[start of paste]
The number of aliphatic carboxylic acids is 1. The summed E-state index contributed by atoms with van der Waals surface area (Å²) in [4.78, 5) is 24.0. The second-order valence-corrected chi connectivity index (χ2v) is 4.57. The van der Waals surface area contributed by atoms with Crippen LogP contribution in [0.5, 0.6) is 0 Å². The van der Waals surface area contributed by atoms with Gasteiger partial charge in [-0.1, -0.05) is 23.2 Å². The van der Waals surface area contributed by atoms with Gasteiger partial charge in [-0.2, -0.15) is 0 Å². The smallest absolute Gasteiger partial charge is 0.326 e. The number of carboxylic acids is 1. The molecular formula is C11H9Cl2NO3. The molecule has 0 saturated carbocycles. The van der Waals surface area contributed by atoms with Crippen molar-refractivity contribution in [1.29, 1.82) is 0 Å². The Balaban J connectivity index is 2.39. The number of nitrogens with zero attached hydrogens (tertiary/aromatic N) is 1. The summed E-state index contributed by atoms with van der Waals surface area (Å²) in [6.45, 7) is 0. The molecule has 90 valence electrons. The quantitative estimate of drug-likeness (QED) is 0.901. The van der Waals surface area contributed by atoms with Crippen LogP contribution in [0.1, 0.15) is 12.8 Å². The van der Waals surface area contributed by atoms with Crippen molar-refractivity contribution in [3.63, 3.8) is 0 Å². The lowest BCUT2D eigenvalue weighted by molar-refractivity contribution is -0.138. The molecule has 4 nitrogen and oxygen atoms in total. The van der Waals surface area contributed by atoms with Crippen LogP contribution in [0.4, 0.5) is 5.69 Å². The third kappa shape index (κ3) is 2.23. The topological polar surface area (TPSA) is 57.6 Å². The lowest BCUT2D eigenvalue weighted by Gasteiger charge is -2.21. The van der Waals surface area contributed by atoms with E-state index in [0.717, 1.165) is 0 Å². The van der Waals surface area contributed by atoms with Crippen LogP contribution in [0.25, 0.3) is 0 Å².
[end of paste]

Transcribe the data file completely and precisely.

The number of aliphatic carboxylic acids is 1. The summed E-state index contributed by atoms with van der Waals surface area (Å²) in [4.78, 5) is 24.0. The second-order valence-corrected chi connectivity index (χ2v) is 4.57. The van der Waals surface area contributed by atoms with Crippen LogP contribution in [0.5, 0.6) is 0 Å². The van der Waals surface area contributed by atoms with Gasteiger partial charge in [-0.1, -0.05) is 23.2 Å². The van der Waals surface area contributed by atoms with Gasteiger partial charge in [-0.2, -0.15) is 0 Å². The smallest absolute Gasteiger partial charge is 0.326 e. The number of carboxylic acids is 1. The molecular formula is C11H9Cl2NO3. The molecule has 0 saturated carbocycles. The van der Waals surface area contributed by atoms with Crippen molar-refractivity contribution in [1.29, 1.82) is 0 Å². The Balaban J connectivity index is 2.39. The number of nitrogens with zero attached hydrogens (tertiary/aromatic N) is 1. The summed E-state index contributed by atoms with van der Waals surface area (Å²) in [6.45, 7) is 0. The molecule has 90 valence electrons. The quantitative estimate of drug-likeness (QED) is 0.901. The van der Waals surface area contributed by atoms with Crippen LogP contribution in [0.1, 0.15) is 12.8 Å². The van der Waals surface area contributed by atoms with Crippen molar-refractivity contribution in [3.63, 3.8) is 0 Å². The lowest BCUT2D eigenvalue weighted by molar-refractivity contribution is -0.138. The molecule has 4 nitrogen and oxygen atoms in total. The van der Waals surface area contributed by atoms with Crippen LogP contribution in [0.4, 0.5) is 5.69 Å². The third kappa shape index (κ3) is 2.23. The topological polar surface area (TPSA) is 57.6 Å². The lowest BCUT2D eigenvalue weighted by Gasteiger charge is -2.21. The van der Waals surface area contributed by atoms with E-state index in [0.717, 1.165) is 0 Å². The van der Waals surface area contributed by atoms with Crippen LogP contribution in [0.25, 0.3) is 0 Å².